50/50: In basketball or life, making the shot is what matters
"You're trying out for basketball? You can't walk and chew gum at the same time!" My friends' laughter echoed down the alley behind our house. They were right. I was clumsy, and I knew nothing about basketball. What was I thinking? I felt my chee...
"You're trying out for basketball? You can't walk and chew gum at the same time!"
My friends' laughter echoed down the alley behind our house. They were right. I was clumsy, and I knew nothing about basketball. What was I thinking?
I felt my cheeks grow hot, my eyes started to tear up as I looked at the ground. I had two options. Give up and go home, or get determined and go all out.
I chose determined.
I set up a hoop in our backyard and stayed outside practicing my turnaround slop shot for hours every day. I went to two camps that summer between eight and ninth grade. I watched basketball games. And that fall I beat both of those friends out for a spot on the varsity team.
Every day after practice I stayed until I had made 100 free throws. Made, not just shot. I still didn't know what I was doing, but I kept my eyes on the goal - ball in the basket.
Just as in basketball, there are many aspects of health. There's diet, exercise, attitude, weaving new habits into your day.
I feel overwhelmed.
I'm sitting here in my jammies, in my overstuffed chair by the window, and I just want to drink coffee, munch puppy chow and watch "Parenthood."
Maybe those friends were right, all those years ago. Maybe I am ridiculous to try anything new when I don't know what I'm doing. Maybe we should all just do those things that come naturally to us, those things that are easy. Maybe we should all just throw the ball up toward the hoop and call it good.
But shooting is not the same as scoring. Back in 1974, I saw the ball going into the hoop every time I shot it. And when it did, that counted as one. I counted until I got to 100, concentrating, and then I went home for the day.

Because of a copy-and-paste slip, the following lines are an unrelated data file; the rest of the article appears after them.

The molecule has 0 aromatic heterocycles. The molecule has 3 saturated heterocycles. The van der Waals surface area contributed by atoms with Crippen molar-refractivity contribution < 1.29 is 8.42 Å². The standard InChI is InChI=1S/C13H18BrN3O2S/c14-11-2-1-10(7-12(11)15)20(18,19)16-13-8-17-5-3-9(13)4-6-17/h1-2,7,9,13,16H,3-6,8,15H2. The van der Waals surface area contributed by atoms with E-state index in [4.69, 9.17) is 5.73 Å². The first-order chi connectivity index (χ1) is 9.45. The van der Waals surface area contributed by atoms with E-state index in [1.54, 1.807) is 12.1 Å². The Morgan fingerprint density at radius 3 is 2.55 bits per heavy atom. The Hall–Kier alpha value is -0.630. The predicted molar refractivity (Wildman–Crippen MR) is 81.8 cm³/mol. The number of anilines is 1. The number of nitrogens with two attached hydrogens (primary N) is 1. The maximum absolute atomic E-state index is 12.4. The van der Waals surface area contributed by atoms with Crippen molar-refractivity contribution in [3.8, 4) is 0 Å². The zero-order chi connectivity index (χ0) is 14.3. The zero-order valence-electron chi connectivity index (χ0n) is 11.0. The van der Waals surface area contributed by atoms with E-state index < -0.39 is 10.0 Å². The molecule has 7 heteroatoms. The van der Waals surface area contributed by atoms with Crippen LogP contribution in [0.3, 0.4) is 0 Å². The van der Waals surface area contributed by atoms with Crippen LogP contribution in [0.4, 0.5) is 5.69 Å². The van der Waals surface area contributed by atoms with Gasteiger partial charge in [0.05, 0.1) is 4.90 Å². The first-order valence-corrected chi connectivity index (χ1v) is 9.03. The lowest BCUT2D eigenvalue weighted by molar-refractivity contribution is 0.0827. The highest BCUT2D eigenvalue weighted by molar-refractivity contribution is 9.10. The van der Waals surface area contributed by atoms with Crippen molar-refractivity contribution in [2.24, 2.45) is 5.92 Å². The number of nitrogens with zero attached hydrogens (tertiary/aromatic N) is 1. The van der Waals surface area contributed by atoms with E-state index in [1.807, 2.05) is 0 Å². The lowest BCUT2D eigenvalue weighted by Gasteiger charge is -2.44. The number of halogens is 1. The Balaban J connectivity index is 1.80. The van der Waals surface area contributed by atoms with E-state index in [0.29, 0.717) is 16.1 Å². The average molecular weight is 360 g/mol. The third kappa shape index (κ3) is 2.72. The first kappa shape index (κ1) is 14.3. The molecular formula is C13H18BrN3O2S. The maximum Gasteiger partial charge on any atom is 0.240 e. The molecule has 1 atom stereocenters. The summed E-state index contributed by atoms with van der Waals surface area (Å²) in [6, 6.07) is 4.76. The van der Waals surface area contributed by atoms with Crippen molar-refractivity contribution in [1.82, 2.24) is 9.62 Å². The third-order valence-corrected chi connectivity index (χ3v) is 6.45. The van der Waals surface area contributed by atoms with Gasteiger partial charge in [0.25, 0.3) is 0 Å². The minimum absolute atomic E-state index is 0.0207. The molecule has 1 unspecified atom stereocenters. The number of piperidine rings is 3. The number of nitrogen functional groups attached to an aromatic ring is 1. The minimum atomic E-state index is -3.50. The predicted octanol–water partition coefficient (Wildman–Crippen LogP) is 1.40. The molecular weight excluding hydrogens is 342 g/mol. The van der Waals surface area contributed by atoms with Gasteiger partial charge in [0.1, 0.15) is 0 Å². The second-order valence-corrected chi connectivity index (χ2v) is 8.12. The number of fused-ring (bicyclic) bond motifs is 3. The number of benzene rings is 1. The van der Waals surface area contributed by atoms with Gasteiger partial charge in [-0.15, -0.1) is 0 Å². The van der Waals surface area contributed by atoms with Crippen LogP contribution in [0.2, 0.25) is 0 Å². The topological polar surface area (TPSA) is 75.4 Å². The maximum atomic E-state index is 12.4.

I need to get that inner-vision again, of myself as strong with muscles and feet that don't ache every morning when I get up. I need to see myself as happy to stand in front of a camera instead of angling for the slim poses (sideways, hand on hip) or hiding behind others. I need to see myself happily eating kale and salmon instead of fudge and Big Trains.
My cholesterol is a tad high, and my mom died of complications of diabetes. I feel tired most of the time, and my clothes don't fit. Do we think it's magically going to get better if we do nothing to change our trajectory?
As Albert Einstein said, "Insanity: doing the same thing over and over again and expecting different results."
In other words, if nothing changes, nothing changes.
So I am going to commit five minutes every morning and five minutes every night to seeing myself as I wish to be - running again, slim, energetic, fitting into my clothes, smiling.
I'm staying until I make the 100 free throws, not just talking about how great it used to be, or daydreaming about what it might be like someday, but lacing up my Converse high tops and walking back onto the court.
Life will always be those two friends laughing at me, doubting me. And I will always have two choices - give up or get determined.
I choose determined.
Susie Ekberg Risher is a writer living in Fargo. Follow her on a yearlong journey to lose 50 pounds - half through emotional work and half through physical effort.